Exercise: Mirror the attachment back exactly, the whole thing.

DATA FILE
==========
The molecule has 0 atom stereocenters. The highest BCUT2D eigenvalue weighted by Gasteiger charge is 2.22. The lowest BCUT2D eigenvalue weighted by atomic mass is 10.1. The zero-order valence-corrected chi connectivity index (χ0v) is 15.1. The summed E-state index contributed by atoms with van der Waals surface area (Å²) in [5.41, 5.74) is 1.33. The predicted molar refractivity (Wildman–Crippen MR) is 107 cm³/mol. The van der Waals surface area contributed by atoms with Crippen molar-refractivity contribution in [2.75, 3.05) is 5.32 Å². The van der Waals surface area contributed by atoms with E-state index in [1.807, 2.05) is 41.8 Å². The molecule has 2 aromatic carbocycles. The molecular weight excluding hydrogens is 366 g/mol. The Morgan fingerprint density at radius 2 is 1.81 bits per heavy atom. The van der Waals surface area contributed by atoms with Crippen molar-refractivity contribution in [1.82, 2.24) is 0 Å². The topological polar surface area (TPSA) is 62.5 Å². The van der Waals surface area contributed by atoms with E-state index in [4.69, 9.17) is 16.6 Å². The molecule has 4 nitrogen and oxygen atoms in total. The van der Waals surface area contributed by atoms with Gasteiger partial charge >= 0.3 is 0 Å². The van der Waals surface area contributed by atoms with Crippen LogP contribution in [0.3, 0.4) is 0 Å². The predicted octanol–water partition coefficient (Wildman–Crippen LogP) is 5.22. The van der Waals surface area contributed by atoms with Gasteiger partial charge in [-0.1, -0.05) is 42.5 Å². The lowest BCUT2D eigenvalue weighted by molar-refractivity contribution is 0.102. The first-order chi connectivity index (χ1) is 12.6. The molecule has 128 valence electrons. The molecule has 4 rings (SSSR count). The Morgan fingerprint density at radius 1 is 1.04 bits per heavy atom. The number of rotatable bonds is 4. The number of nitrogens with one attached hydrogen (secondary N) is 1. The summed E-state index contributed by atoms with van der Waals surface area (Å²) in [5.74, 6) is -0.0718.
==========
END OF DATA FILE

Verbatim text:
The molecule has 0 atom stereocenters. The highest BCUT2D eigenvalue weighted by Gasteiger charge is 2.22. The lowest BCUT2D eigenvalue weighted by atomic mass is 10.1. The zero-order valence-corrected chi connectivity index (χ0v) is 15.1. The summed E-state index contributed by atoms with van der Waals surface area (Å²) in [5.41, 5.74) is 1.33. The predicted molar refractivity (Wildman–Crippen MR) is 107 cm³/mol. The van der Waals surface area contributed by atoms with Crippen molar-refractivity contribution in [2.75, 3.05) is 5.32 Å². The van der Waals surface area contributed by atoms with E-state index in [1.807, 2.05) is 41.8 Å². The molecule has 2 aromatic carbocycles. The molecular weight excluding hydrogens is 366 g/mol. The Morgan fingerprint density at radius 2 is 1.81 bits per heavy atom. The van der Waals surface area contributed by atoms with Crippen molar-refractivity contribution in [1.82, 2.24) is 0 Å². The topological polar surface area (TPSA) is 62.5 Å². The van der Waals surface area contributed by atoms with E-state index in [4.69, 9.17) is 16.6 Å². The molecule has 4 nitrogen and oxygen atoms in total. The van der Waals surface area contributed by atoms with Gasteiger partial charge >= 0.3 is 0 Å². The van der Waals surface area contributed by atoms with Crippen LogP contribution in [0.3, 0.4) is 0 Å². The predicted octanol–water partition coefficient (Wildman–Crippen LogP) is 5.22. The van der Waals surface area contributed by atoms with Gasteiger partial charge in [-0.1, -0.05) is 42.5 Å². The lowest BCUT2D eigenvalue weighted by molar-refractivity contribution is 0.102. The first-order chi connectivity index (χ1) is 12.6. The molecule has 128 valence electrons. The molecule has 4 rings (SSSR count). The Morgan fingerprint density at radius 1 is 1.04 bits per heavy atom. The number of rotatable bonds is 4. The number of nitrogens with one attached hydrogen (secondary N) is 1. The summed E-state index contributed by atoms with van der Waals surface area (Å²) in [5.74, 6) is -0.0718.